Officials respond to questions on school reopenings
July 8, 2020
With more than a month to go before area schools are set to open for fall instruction, there are still more questions than answers regarding COVID-19.
“That’s the million-dollar question,” Floyd Superintendent Damon Terry said Monday when The News asked him about plans for the upcoming year.
Though not every school could be reached for comment, school plans generally fall into two areas.
The larger schools, Clovis and Portales, will look at a hybrid plan that will separate students into cohorts where one goes on campus while the other learns online and they shift roles during the week.
The smaller schools, meanwhile, are looking at ways to bring all students back on campus, so long as they can meet state requirements to establish 6 feet of space between all students.
Here are some of the responses from officials in Curry and Roosevelt counties:
• Clovis Municipal Schools had previously announced a three-cohort system, with Cohort A on campus Monday and Tuesday, Cohort B on campus Thursday and Friday, Cohort C online only and campuses deep cleaned every Wednesday.
Superintendent Renee Russ said family surveys available on the district website will help guide the process.
“The info from the surveys,” Russ said, “is going to be important in allowing us to determine the demand for online-only participation and to adjust staffing accordingly.
“We are also assessing all available and unused space across district facilities to determine if we might be able to help families by providing a place for students to attend on their ‘virtual’ attendance days. This will take an extraordinary amount of coordination, but we understand the bind parents are in because of the limitations placed on us all by reopening under the mandated hybrid model and we want to help if we can.”
• Portales Municipal Schools is looking at separating grades 5-12 into cohorts similar to Clovis, but Superintendent Johnnie Cain is still looking at when to have a day for cleaning and online-only instruction.
“We’re trying to think of what day works best. If it’s in the middle of the week. That might be tough for childcare, and I’ve got teachers who might need childcare.”
For grades K-4, Cain thinks the district will be able to maintain social distancing because elementary schools largely keep students in the same rooms all day and a big risk with higher grades is changing classrooms for their more varied schedules.
An online-only component will be available, but Cain noted it will have to feature lengthy instruction and not just 25 minutes a day.
“We’ve got to have that rigor and try to get back to school, even if they’re only online,” Cain said. “There will be expectation for those kids at home. Also, we want to make sure parents comfortable sending their kids to school have that opportunity.”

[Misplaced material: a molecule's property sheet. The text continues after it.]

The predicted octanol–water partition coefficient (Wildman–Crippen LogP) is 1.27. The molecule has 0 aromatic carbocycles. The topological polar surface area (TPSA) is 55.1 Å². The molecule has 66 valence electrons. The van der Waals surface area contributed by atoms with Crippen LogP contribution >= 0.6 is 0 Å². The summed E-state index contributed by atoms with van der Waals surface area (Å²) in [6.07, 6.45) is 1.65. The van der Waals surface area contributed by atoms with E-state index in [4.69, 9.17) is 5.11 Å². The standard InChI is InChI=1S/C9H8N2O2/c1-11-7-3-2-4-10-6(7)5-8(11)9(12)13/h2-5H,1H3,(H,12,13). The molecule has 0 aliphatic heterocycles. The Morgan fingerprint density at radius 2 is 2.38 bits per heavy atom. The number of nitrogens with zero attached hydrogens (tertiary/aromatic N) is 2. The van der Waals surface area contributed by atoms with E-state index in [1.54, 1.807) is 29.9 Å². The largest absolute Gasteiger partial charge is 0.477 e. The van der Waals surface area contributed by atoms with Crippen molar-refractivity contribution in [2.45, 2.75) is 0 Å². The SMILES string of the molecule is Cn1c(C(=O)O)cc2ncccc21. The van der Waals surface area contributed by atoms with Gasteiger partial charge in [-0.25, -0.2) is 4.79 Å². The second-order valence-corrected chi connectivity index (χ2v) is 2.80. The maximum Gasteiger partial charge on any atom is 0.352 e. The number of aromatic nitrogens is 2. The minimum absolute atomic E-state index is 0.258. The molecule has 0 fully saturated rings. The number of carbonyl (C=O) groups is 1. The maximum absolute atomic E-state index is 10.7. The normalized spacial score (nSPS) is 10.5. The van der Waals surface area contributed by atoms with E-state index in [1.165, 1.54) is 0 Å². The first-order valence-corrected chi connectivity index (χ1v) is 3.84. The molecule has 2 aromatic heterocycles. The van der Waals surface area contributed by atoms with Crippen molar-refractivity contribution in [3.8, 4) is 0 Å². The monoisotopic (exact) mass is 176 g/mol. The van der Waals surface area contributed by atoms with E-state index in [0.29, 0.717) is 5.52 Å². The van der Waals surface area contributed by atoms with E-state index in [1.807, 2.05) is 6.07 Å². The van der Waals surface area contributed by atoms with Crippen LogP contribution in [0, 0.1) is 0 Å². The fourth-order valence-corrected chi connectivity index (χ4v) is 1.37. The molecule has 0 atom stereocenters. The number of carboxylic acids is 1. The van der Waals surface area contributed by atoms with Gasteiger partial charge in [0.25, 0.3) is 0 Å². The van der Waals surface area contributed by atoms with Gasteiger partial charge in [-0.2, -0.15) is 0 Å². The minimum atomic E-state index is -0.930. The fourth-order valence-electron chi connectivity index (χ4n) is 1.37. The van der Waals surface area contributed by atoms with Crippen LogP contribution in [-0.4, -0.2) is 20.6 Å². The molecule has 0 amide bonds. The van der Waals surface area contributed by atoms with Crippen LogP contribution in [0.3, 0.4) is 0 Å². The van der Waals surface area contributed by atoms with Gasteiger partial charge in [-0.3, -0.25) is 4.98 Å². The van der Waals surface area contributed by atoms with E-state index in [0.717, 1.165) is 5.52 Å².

• Melrose Schools might have to use areas it normally wouldn’t for classrooms like the commons area and the gymnasiums.
“We’re going to start measuring all of our spaces this week,” Melrose Superintendent Brian Stacy said. “In my mind, we can do the 6-foot distancing thing and have room. But first I have to measure my facilities to make sure we can do this.”
The district will have face shields for staff and masks for kids that may not be able to afford them, but notes teachers need to be teaching and not “redundantly telling kids to put their masks back on or quit playing with them.”
• At Floyd, Terry believes the district will be able to have its entire population attend in-person while staying within state guidelines, but he notes he won’t be certain about many things until the school board meets.
“We’re looking at our square footing,” said Terry, who also is looking at both of his gyms as classrooms. “We’re doing everything we can to meet the requirements of a hybrid plan while serving as many kids as we can with traditional school hours.”
• Grady Superintendent Elnabeth Grau said with some work, the population of about 182 K-12 students should be able to return in person.
“We can meet the social distancing requirements,” Grau said, assuming conditions remain as they are now. “Our classroom sizes are going to be large enough. We’re stripping the classrooms to bare essentials, removing bookcases and other furniture so we can have that room for desks.”
The district will have to adjust lunch schedules, and an additional bus route is also likely.
• Elida Superintendent Tandee Delk said the district sent out a survey in early May, and 90% of respondents wanted normal school if possible. She thinks that can happen, but the district may have to use its high school and elementary libraries as classrooms.
“We are able to reopen and bring all of our kids back,” Delk said. “We will have the option of a (virtual) platform, but students can return to campus based off of the reopening guidelines.”